Doctors have thrown down the gauntlet to the government by calling for a pay rise of up to 30% over the next five years, in a move that increases the chances of strike action.
Delegates at the British Medical Association’s (BMA) annual conference voted to press ministers to agree to the increase to make up for real-terms cuts to their salaries over the last 14 years.
Frontline doctors said years of pay freezes and annual salary uplifts of 1% had caused the real value of their take-home pay to fall by almost a third since 2008. They now want “full pay restoration” to return the value of their pay to 2008 levels, and have instructed the BMA to pursue that goal with a government that has made clear it will not hand public sector workers sizeable salary increases in case it fuels already rampant inflation.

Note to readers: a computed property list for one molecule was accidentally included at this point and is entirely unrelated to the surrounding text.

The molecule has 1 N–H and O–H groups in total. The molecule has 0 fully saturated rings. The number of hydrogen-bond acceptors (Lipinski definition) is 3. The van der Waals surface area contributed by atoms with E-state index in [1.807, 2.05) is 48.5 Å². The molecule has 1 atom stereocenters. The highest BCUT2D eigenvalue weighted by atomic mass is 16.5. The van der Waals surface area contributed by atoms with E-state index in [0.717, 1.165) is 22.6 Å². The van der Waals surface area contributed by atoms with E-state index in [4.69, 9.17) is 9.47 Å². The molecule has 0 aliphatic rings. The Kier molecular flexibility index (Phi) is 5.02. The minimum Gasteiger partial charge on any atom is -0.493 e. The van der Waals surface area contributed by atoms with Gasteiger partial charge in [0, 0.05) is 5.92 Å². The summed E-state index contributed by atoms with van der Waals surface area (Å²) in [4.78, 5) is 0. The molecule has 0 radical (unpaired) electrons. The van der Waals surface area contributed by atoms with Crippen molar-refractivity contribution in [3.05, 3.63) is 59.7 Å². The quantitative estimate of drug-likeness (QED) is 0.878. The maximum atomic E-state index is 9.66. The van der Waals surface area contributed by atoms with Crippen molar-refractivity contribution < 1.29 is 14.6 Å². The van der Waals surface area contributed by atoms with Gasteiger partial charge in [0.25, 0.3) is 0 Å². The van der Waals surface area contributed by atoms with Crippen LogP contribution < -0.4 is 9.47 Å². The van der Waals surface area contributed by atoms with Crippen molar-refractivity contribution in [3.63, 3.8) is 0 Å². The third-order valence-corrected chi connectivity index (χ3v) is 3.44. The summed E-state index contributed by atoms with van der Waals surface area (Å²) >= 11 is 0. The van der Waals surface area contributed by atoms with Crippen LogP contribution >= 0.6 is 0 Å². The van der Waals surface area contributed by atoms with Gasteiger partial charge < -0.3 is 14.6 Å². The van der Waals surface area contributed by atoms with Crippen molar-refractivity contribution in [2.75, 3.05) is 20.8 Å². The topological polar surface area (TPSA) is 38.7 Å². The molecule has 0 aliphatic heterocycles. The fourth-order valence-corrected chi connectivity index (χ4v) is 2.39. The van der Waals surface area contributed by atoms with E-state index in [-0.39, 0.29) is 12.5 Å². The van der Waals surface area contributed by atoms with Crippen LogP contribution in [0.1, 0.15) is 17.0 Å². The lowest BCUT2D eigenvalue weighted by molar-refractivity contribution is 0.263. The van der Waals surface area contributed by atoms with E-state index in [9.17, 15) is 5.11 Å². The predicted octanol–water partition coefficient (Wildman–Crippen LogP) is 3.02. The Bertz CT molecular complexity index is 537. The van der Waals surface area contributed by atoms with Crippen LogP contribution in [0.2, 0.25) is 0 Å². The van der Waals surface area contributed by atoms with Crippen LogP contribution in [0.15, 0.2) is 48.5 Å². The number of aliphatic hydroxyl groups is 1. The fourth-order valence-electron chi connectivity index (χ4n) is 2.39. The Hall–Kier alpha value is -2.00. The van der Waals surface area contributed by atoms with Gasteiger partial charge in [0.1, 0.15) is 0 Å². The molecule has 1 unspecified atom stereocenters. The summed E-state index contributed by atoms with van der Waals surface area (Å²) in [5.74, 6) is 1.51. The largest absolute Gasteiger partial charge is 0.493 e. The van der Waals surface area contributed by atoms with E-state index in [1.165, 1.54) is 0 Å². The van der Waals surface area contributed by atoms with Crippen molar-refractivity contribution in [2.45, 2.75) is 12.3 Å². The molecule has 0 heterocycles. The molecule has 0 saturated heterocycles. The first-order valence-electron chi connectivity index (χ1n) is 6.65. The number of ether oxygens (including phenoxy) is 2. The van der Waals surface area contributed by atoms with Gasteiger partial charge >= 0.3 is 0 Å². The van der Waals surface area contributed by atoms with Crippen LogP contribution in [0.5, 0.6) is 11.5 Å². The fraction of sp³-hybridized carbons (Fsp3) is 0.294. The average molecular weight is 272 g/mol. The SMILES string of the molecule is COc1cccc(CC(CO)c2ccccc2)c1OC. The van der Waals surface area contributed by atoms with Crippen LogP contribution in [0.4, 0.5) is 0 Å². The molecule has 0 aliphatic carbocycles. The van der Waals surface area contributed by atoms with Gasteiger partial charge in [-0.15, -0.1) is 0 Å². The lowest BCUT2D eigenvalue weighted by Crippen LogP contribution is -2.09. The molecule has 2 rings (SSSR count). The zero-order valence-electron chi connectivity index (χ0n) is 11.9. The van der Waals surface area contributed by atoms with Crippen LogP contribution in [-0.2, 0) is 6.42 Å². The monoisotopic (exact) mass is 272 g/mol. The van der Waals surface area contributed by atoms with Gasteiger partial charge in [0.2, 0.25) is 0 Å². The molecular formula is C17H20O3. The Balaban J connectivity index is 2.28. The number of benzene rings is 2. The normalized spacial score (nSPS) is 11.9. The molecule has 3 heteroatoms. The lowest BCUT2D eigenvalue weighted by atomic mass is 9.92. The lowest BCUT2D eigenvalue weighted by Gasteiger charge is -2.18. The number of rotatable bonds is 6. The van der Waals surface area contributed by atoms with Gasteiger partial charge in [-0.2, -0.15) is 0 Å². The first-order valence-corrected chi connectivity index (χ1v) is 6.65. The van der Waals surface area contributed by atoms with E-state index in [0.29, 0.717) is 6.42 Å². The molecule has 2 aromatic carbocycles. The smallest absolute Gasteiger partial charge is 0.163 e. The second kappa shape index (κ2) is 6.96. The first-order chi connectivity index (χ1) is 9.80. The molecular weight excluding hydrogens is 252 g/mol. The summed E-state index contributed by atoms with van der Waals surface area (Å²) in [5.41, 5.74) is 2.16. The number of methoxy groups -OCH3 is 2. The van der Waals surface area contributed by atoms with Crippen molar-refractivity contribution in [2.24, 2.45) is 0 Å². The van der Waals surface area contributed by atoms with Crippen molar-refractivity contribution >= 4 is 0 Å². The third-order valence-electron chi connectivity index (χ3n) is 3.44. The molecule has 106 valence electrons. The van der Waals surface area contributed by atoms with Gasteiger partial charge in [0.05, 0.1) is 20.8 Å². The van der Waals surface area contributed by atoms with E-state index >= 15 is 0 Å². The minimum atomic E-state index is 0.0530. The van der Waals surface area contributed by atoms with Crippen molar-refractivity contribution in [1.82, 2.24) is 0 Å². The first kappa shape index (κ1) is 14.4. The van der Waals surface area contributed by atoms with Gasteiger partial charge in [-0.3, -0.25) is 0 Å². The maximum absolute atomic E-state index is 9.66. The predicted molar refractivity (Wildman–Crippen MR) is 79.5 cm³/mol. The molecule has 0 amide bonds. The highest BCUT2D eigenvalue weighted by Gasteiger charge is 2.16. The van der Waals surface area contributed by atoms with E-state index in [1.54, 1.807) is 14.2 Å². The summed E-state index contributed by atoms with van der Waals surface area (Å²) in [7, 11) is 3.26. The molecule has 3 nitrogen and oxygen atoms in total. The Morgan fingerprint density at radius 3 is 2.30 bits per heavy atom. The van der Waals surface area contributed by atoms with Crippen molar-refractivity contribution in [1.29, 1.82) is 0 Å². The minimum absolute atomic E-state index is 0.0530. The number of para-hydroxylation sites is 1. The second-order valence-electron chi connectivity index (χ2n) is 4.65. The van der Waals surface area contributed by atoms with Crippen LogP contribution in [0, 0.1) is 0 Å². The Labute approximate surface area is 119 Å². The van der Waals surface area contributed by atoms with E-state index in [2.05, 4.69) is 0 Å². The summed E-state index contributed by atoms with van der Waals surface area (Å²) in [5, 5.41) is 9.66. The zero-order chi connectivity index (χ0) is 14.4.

The motion noted “with horror that all doctors’ pay has fallen against RPI [the retail prices index] since 2008 to the tune of up to 30%”. It said the BMA’s leadership should “achieve pay restoration to 2008 for its members within the next five years” and report back annually on progress.
Proposing the motion, Dr Emma Runswick, a member of the BMA’s ruling council, said: “We should not wait for things to get worse. All of us deserve comfort and pleasure in our lives. Pay restoration is the right, just and moral thing to do. But it is a significant demand and it won’t be easy to win. Every part of the BMA needs to plan for how to achieve this.”
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Source: The Guardian, 27 June 2022